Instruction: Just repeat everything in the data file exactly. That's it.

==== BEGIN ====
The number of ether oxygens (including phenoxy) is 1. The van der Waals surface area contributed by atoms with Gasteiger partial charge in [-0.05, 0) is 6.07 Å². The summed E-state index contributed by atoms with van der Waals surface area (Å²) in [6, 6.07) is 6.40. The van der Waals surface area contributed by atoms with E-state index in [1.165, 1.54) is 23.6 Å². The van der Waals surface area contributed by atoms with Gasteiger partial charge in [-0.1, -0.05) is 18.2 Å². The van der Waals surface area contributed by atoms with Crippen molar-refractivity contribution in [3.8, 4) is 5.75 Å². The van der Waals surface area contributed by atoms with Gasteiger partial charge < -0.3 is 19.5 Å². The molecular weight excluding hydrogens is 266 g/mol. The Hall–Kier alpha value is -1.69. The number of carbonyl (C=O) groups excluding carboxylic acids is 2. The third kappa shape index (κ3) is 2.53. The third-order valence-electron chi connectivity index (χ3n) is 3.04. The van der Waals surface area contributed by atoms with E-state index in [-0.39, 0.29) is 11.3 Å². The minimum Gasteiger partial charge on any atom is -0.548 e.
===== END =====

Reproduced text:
The number of ether oxygens (including phenoxy) is 1. The van der Waals surface area contributed by atoms with Gasteiger partial charge in [-0.05, 0) is 6.07 Å². The summed E-state index contributed by atoms with van der Waals surface area (Å²) in [6, 6.07) is 6.40. The van der Waals surface area contributed by atoms with E-state index in [1.165, 1.54) is 23.6 Å². The van der Waals surface area contributed by atoms with Gasteiger partial charge in [-0.1, -0.05) is 18.2 Å². The van der Waals surface area contributed by atoms with Crippen molar-refractivity contribution in [3.8, 4) is 5.75 Å². The van der Waals surface area contributed by atoms with Gasteiger partial charge < -0.3 is 19.5 Å². The molecular weight excluding hydrogens is 266 g/mol. The Hall–Kier alpha value is -1.69. The number of carbonyl (C=O) groups excluding carboxylic acids is 2. The third kappa shape index (κ3) is 2.53. The third-order valence-electron chi connectivity index (χ3n) is 3.04. The van der Waals surface area contributed by atoms with E-state index in [-0.39, 0.29) is 11.3 Å². The minimum Gasteiger partial charge on any atom is -0.548 e.